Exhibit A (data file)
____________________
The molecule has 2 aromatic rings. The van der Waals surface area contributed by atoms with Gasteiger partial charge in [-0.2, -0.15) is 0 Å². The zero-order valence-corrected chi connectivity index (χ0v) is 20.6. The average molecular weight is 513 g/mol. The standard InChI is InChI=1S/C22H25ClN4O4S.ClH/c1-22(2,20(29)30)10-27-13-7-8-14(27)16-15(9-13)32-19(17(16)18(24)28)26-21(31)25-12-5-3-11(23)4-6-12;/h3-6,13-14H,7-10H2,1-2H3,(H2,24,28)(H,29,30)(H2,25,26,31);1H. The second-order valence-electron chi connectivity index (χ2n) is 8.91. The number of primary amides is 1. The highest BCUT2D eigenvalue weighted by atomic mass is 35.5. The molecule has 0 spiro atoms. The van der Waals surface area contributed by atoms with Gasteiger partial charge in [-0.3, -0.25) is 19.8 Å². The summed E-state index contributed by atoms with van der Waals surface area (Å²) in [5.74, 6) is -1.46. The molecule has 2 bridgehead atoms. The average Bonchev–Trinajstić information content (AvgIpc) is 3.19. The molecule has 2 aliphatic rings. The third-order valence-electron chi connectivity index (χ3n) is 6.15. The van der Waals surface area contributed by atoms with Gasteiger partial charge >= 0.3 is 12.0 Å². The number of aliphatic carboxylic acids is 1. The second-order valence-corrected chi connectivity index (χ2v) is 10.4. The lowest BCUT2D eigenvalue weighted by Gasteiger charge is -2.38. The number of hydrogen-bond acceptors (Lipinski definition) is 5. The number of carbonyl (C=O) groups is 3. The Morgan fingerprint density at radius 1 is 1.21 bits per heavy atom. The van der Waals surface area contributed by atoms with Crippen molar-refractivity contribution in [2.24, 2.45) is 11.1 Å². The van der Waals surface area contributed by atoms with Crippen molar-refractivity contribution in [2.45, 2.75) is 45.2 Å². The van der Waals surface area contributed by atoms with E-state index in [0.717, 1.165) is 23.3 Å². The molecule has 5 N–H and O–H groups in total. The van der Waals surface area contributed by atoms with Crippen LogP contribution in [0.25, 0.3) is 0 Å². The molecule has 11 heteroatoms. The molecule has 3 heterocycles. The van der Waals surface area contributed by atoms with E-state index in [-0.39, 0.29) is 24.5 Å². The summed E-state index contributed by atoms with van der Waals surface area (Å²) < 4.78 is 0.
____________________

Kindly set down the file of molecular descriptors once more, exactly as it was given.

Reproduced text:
The molecule has 2 aromatic rings. The van der Waals surface area contributed by atoms with Gasteiger partial charge in [-0.2, -0.15) is 0 Å². The zero-order valence-corrected chi connectivity index (χ0v) is 20.6. The average molecular weight is 513 g/mol. The standard InChI is InChI=1S/C22H25ClN4O4S.ClH/c1-22(2,20(29)30)10-27-13-7-8-14(27)16-15(9-13)32-19(17(16)18(24)28)26-21(31)25-12-5-3-11(23)4-6-12;/h3-6,13-14H,7-10H2,1-2H3,(H2,24,28)(H,29,30)(H2,25,26,31);1H. The second-order valence-electron chi connectivity index (χ2n) is 8.91. The number of primary amides is 1. The highest BCUT2D eigenvalue weighted by atomic mass is 35.5. The molecule has 0 spiro atoms. The van der Waals surface area contributed by atoms with Gasteiger partial charge in [-0.3, -0.25) is 19.8 Å². The summed E-state index contributed by atoms with van der Waals surface area (Å²) in [5.74, 6) is -1.46. The molecule has 2 bridgehead atoms. The average Bonchev–Trinajstić information content (AvgIpc) is 3.19. The molecule has 2 aliphatic rings. The third-order valence-electron chi connectivity index (χ3n) is 6.15. The van der Waals surface area contributed by atoms with Gasteiger partial charge >= 0.3 is 12.0 Å². The number of aliphatic carboxylic acids is 1. The second-order valence-corrected chi connectivity index (χ2v) is 10.4. The lowest BCUT2D eigenvalue weighted by Gasteiger charge is -2.38. The number of hydrogen-bond acceptors (Lipinski definition) is 5. The number of carbonyl (C=O) groups is 3. The Morgan fingerprint density at radius 1 is 1.21 bits per heavy atom. The van der Waals surface area contributed by atoms with Crippen molar-refractivity contribution in [2.24, 2.45) is 11.1 Å². The van der Waals surface area contributed by atoms with Crippen molar-refractivity contribution in [2.45, 2.75) is 45.2 Å². The van der Waals surface area contributed by atoms with E-state index in [0.717, 1.165) is 23.3 Å². The molecule has 5 N–H and O–H groups in total. The van der Waals surface area contributed by atoms with Crippen LogP contribution in [0.25, 0.3) is 0 Å². The molecule has 11 heteroatoms. The molecule has 3 heterocycles. The van der Waals surface area contributed by atoms with E-state index in [-0.39, 0.29) is 24.5 Å². The summed E-state index contributed by atoms with van der Waals surface area (Å²) < 4.78 is 0.